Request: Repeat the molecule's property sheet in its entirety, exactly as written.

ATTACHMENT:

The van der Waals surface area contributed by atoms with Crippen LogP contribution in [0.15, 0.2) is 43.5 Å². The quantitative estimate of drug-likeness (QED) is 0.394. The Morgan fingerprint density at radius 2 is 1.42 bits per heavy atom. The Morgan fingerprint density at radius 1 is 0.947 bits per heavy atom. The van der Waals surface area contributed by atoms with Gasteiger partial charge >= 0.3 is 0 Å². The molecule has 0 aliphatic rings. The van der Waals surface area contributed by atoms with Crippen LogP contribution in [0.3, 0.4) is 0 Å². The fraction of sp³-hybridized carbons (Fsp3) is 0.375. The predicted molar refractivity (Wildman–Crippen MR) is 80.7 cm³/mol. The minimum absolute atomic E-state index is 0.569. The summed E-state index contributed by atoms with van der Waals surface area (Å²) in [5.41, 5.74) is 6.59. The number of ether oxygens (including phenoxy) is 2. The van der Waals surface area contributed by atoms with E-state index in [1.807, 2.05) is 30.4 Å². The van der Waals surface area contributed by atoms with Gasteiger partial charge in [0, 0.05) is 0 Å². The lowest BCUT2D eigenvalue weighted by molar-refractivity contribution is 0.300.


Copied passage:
The van der Waals surface area contributed by atoms with Crippen LogP contribution in [0.15, 0.2) is 43.5 Å². The quantitative estimate of drug-likeness (QED) is 0.394. The Morgan fingerprint density at radius 2 is 1.42 bits per heavy atom. The Morgan fingerprint density at radius 1 is 0.947 bits per heavy atom. The van der Waals surface area contributed by atoms with Gasteiger partial charge >= 0.3 is 0 Å². The molecule has 0 aliphatic rings. The van der Waals surface area contributed by atoms with Crippen LogP contribution in [0.3, 0.4) is 0 Å². The fraction of sp³-hybridized carbons (Fsp3) is 0.375. The predicted molar refractivity (Wildman–Crippen MR) is 80.7 cm³/mol. The minimum absolute atomic E-state index is 0.569. The summed E-state index contributed by atoms with van der Waals surface area (Å²) in [5.41, 5.74) is 6.59. The number of ether oxygens (including phenoxy) is 2. The van der Waals surface area contributed by atoms with E-state index in [1.807, 2.05) is 30.4 Å². The van der Waals surface area contributed by atoms with Gasteiger partial charge in [0, 0.05) is 0 Å². The lowest BCUT2D eigenvalue weighted by molar-refractivity contribution is 0.300.